When we’re helping people think about their online communications, to sell products, services or spread information, one of the most common mistakes we see is a failure to include a call to action.
On the web, everyone spends a lot of time worrying about what happens if something goes wrong. If your post upsets some people, or attracts unwanted attention.
But don’t forget those who want to do something, who are motivated by your cause or message, and want more information. Make sure these people know what to do next.
Why is a call to action so important?
If you don’t have a call to action, you’re left with measuring reach, which is not particularly helpful.
The call-to-action has to be really clear as well. If it sounds too bossy to you as the writer, that’s probably about right.
This tweet has a sort-of call to action, but it’s down to you to work out how to ‘get involved’:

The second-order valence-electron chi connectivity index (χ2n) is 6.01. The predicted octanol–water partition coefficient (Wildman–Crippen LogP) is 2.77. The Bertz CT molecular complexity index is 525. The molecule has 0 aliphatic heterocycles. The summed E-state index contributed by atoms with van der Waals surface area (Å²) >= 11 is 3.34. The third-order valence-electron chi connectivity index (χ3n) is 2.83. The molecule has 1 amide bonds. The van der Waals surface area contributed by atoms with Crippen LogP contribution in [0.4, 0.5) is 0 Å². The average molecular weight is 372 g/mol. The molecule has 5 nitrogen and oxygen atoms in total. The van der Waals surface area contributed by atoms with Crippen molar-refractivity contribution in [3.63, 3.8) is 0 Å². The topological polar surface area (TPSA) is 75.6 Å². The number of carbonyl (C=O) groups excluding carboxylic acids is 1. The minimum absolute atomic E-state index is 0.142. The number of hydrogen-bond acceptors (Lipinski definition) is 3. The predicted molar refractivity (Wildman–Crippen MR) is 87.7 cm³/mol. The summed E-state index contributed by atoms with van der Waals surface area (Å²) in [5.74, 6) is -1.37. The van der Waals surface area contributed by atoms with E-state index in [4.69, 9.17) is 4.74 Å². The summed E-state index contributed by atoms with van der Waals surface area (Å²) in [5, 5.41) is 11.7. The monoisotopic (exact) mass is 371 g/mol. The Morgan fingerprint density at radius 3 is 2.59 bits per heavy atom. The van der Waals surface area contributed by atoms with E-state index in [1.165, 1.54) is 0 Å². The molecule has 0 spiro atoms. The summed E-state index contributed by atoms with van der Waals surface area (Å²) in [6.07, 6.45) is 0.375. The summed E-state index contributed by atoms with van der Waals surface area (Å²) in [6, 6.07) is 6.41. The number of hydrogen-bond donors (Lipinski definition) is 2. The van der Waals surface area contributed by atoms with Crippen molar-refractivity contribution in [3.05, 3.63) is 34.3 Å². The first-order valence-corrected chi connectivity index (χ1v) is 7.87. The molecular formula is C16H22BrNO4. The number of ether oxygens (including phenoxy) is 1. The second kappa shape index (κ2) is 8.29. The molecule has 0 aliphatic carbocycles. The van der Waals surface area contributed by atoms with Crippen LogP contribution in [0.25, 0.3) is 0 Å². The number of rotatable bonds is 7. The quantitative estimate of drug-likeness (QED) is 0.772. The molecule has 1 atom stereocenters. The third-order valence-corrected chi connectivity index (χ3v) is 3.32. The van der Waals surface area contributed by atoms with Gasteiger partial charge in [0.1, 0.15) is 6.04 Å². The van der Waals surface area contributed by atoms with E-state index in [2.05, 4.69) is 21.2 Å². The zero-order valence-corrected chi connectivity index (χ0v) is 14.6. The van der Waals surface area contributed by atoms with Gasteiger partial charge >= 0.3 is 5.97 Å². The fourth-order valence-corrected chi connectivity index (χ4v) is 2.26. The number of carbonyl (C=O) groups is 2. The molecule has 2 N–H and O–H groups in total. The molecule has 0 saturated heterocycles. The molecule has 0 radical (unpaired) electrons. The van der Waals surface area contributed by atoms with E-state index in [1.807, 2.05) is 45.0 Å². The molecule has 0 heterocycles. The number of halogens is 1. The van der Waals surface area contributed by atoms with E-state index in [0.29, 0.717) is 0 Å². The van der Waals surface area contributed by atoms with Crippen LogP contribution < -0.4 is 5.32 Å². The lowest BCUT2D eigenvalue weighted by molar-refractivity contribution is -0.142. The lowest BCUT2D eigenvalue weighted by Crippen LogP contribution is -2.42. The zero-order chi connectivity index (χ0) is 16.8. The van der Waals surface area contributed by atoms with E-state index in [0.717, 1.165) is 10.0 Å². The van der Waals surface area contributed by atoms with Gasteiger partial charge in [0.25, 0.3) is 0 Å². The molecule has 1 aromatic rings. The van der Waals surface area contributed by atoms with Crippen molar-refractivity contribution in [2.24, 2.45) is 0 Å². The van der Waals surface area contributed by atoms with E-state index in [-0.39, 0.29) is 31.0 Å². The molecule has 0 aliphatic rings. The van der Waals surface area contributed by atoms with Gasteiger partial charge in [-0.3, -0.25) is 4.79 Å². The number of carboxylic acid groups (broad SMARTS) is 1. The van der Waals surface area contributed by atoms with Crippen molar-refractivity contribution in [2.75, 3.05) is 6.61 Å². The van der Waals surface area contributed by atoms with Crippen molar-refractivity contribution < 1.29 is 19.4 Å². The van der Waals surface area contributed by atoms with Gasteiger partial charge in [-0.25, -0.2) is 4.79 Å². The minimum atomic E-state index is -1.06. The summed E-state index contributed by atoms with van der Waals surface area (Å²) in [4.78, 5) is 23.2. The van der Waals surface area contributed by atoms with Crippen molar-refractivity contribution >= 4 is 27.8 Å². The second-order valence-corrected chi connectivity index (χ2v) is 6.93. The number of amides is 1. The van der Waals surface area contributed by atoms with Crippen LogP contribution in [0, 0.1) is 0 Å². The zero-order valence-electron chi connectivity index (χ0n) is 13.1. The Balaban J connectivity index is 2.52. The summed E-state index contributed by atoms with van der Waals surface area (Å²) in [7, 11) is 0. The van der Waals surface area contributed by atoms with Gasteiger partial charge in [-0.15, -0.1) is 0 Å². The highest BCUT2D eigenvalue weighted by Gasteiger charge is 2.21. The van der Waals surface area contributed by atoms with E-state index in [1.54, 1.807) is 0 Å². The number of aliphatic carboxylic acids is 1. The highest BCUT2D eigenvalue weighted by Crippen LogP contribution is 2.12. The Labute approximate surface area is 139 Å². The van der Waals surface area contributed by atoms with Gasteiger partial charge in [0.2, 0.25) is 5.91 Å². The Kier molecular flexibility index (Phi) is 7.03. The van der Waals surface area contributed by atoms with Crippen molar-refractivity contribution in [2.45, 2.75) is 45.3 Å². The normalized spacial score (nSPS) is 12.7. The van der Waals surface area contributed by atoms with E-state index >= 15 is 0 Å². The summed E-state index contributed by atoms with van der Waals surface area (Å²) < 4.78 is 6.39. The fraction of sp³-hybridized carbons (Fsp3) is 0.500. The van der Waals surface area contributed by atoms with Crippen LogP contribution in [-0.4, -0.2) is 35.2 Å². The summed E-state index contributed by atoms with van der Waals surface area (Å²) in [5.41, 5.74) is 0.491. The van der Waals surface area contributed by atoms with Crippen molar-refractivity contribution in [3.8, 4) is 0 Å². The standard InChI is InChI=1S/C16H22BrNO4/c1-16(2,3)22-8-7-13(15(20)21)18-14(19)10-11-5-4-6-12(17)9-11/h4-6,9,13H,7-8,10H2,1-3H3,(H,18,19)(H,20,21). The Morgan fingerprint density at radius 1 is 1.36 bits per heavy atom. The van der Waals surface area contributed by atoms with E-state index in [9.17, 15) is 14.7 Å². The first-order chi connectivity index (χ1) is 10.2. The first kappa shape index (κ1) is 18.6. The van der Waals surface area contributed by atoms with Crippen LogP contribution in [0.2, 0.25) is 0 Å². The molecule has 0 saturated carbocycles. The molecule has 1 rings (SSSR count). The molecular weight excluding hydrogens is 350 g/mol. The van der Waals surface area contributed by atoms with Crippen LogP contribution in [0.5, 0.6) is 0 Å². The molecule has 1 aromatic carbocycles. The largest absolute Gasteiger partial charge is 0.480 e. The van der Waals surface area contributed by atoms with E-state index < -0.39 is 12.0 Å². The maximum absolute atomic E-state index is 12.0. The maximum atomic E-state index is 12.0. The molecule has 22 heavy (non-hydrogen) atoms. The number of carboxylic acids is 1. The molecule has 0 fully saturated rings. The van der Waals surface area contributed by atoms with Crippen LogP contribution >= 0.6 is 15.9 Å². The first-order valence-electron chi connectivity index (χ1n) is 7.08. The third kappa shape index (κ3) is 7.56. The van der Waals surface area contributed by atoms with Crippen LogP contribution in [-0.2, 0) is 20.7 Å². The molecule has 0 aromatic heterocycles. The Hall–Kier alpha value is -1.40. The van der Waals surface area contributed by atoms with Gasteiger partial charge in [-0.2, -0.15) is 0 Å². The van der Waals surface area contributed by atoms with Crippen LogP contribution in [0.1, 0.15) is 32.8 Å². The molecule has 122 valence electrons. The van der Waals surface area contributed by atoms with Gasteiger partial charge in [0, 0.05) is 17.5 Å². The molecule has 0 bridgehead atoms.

— Aldermore Bank (@AldermoreBank) March 29, 2016
These examples are better.
Sign up at the link and receive a toolkit. Measure: number of sign-ups and toolkits sent out.
— Macmillan Cancer (@macmillancancer) April 19, 2016
Read more about Laura at this link. Measure: clicks on the link, time spent on the page, where did people go next?
For charities in particular, it is so important to guide your supporters. Give them simple options for supporting, volunteering or donating. And make it very easy.
On that note, it appears that incorporating calls to action could be about to get a whole lot easier. Facebook is consulting on the idea of incorporating a ‘tip jar’ in to pages. This could be a simple button that allows people to pay small amounts of money to the page owner, quickly and easily.
This opens up the possibility to make a call to action even more measurable. Instead of celebrating likes and shares, you could be counting the pennies. But you will still need to tell people what to do.